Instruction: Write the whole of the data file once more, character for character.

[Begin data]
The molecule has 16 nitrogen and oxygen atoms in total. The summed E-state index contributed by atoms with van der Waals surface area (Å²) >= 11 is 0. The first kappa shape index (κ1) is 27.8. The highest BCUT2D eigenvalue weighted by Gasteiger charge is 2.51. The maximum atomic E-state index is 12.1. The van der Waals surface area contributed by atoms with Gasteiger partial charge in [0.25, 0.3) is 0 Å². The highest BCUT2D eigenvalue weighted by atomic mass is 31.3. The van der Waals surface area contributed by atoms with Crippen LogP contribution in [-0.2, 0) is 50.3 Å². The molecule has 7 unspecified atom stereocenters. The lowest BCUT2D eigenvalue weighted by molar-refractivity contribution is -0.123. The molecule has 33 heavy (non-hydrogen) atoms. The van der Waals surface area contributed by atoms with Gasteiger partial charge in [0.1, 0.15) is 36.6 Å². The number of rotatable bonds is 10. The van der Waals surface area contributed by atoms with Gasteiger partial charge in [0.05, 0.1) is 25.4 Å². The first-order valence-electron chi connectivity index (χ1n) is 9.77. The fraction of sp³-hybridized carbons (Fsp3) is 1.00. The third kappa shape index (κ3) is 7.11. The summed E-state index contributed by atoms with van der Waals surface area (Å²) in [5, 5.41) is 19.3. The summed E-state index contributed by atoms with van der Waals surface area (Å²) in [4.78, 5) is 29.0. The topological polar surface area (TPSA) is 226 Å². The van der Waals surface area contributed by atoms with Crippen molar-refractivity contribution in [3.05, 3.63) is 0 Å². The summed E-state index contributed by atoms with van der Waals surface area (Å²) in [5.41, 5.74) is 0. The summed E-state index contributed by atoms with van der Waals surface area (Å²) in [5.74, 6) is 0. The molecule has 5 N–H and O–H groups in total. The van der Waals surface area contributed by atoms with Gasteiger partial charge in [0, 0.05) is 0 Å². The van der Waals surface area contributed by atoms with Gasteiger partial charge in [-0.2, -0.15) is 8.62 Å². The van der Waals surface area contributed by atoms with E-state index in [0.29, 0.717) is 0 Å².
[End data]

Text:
The molecule has 16 nitrogen and oxygen atoms in total. The summed E-state index contributed by atoms with van der Waals surface area (Å²) >= 11 is 0. The first kappa shape index (κ1) is 27.8. The highest BCUT2D eigenvalue weighted by Gasteiger charge is 2.51. The maximum atomic E-state index is 12.1. The van der Waals surface area contributed by atoms with Gasteiger partial charge in [0.25, 0.3) is 0 Å². The highest BCUT2D eigenvalue weighted by atomic mass is 31.3. The van der Waals surface area contributed by atoms with Crippen LogP contribution in [-0.2, 0) is 50.3 Å². The molecule has 7 unspecified atom stereocenters. The lowest BCUT2D eigenvalue weighted by molar-refractivity contribution is -0.123. The molecule has 33 heavy (non-hydrogen) atoms. The van der Waals surface area contributed by atoms with Gasteiger partial charge in [0.1, 0.15) is 36.6 Å². The number of rotatable bonds is 10. The van der Waals surface area contributed by atoms with Gasteiger partial charge in [0.05, 0.1) is 25.4 Å². The first-order valence-electron chi connectivity index (χ1n) is 9.77. The fraction of sp³-hybridized carbons (Fsp3) is 1.00. The third kappa shape index (κ3) is 7.11. The summed E-state index contributed by atoms with van der Waals surface area (Å²) in [5, 5.41) is 19.3. The summed E-state index contributed by atoms with van der Waals surface area (Å²) in [4.78, 5) is 29.0. The topological polar surface area (TPSA) is 226 Å². The van der Waals surface area contributed by atoms with Crippen molar-refractivity contribution in [3.05, 3.63) is 0 Å². The summed E-state index contributed by atoms with van der Waals surface area (Å²) in [5.41, 5.74) is 0. The summed E-state index contributed by atoms with van der Waals surface area (Å²) in [5.74, 6) is 0. The molecule has 5 N–H and O–H groups in total. The van der Waals surface area contributed by atoms with Gasteiger partial charge in [0, 0.05) is 0 Å². The van der Waals surface area contributed by atoms with Gasteiger partial charge in [-0.2, -0.15) is 8.62 Å². The van der Waals surface area contributed by atoms with E-state index in [0.29, 0.717) is 0 Å².